I am designing a Jenkins build system that triggers when any tag is pushed to a repo. From there, we want to know what branch the commit referenced by the tag was pushed to. From there, I initiate other Jenkins builds based on that branch name. Everything in this pipeline is straightforward except finding out what branch was tagged.

Basically, my team made and are currently using production and staging branches - when a dev merges things into production or staging, and want to release, they will tag with a version number, and push it out. Jenkins can then update production servers with that tag on production branch, as well as staging with tags to the staging branch. If master is tagged, then I'll initiate a CI build and test.

I've been testing out the method from this blog post here: http://johndstein-blog.logdown.com/posts/428667 which offers the following:

export HASH=$(git rev-parse HEAD)
export BRANCH=$(basename $(git branch -r --contains ${HASH}))
export TAG=$(basename $(git describe --all --exact-match ${HASH}))

echo "HASH: $HASH"
echo "TAG: $TAG"

but this doesn't work 100% of the time - for some repos, when running line 2 (grabbing branch) - I get multiple branches, and it errors out. I am fairly new to git, but as far as I can tell, this is because the commit was made in a branch and merged into another.

My question then is, can I reliably find the name of the branch a commit was originally pushed to if I have a tag? Moreover, is this a smart way of doing this?


This is not possible in general. "Was originally pushed to" is not even well-defined without picking some "original" and making it keep logs.

Here is an example. Suppose I create branches sneak and gotcha:

     C   <-- sneak
A--B     <-- master
     D   <-- gotcha

Now if I git push one or both of these branches, the receiving Git repository obtains the two commits C and D along with a request to update the names refs/heads/sneak and refs/heads/gotcha. So far, all seems good. But now I do this instead of pushing, or very rapidly after pushing—fast enough that you can't get in between to see what I am doing:

$ git push origin sneak:sneak gotcha:gotcha &&
> git checkout master &&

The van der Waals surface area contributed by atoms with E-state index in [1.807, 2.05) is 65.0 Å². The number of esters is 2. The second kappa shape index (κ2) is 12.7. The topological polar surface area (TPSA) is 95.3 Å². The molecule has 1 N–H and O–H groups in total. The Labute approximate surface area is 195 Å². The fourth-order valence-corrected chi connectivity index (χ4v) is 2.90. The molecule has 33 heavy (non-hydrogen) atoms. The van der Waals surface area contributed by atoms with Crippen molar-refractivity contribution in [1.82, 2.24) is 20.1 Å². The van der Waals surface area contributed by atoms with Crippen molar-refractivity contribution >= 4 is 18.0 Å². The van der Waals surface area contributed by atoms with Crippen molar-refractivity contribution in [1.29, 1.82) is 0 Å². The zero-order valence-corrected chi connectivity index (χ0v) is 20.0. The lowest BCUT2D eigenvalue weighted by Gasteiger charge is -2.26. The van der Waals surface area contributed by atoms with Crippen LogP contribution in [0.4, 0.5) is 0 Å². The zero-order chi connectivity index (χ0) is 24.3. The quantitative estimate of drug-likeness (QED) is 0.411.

> git merge sneak gotcha &&
> git push origin master:master :sneak :gotcha

The git merge makes an octopus merge (which of course I've arranged to have succeed, otherwise this takes too long for me to fool you :-) ). The push step then sends commit E to the server, along with a request to update refs/heads/master to point to it, and to delete refs/heads/sneak and refs/heads/gotcha. The result is:

    / \
A--B---E   <-- master
    \ /

Which branches were C and D committed and/or pushed on? Well, we had that information on the server for about six milliseconds, before we overwrote and deleted it.

Worse, maybe the place I push is a push mirror, and the real server is further back. The push mirror may have had the information for as much as two or three seconds, plenty of time to grab it ... but the link between the push mirror and the real (end-point) server is acting up, and during those three seconds I overwrote it, so that the push mirror winds up sending commits C, D, and E to the real server, with one single request, to update refs/heads/master to point to commit E.

Now, if we define "originally pushed to" as "sent to the push mirror", and we make the push mirror keep a log, the log will show that I originally asked for commit C to go onto sneak and commit D to go onto gotcha. Assuming the link-down glitch between the push mirror and the final central server, that log is the only place with this information. You can arrange a side channel for retrieving this, but none of that is built in to Git (even the logging is problematic: you can try to use Git's reflogs but they may not be fine-grained enough, if you care about multiple pushes per second and truly strict ordering).

Reflogs are not enabled by default for bare repositories (and push mirrors), but you can enable them with a simple git config.

All that said ...

The main thing to worry about is the fact that commits can be on zero, one, or many branches.1 The trick is to not depend on branch names unless you are the one controlling those names. You have brief moments of control over branch names in pre-receive and post-receive hooks, but it's tricky to use.

Your best bet is not to rely on the names at all, but rather to require some separate indicator, such as a string embedded in the commit message itself (and you can have a pre-receive hook that checks this). Or, you can simply require that your tag names have a well-defined format:


or whatever. The tag's name tells you what the intent of that specific commit is, and is quite independent of any containing branches.

1Commits that are on no branches are somewhat unusual, but easy to create: simply tag a tip-of-branch commit, then delete the branch name. You can push the tag and the commit goes to the receiving server with a tag, but no branch.

  • Absolutely wonderful explanation - not only did you answer my question, I think you taught me something valuable about git and helped me with my CD approach to boot. Thank you very much!
    – Min.E.On
    Nov 10 '16 at 0:42

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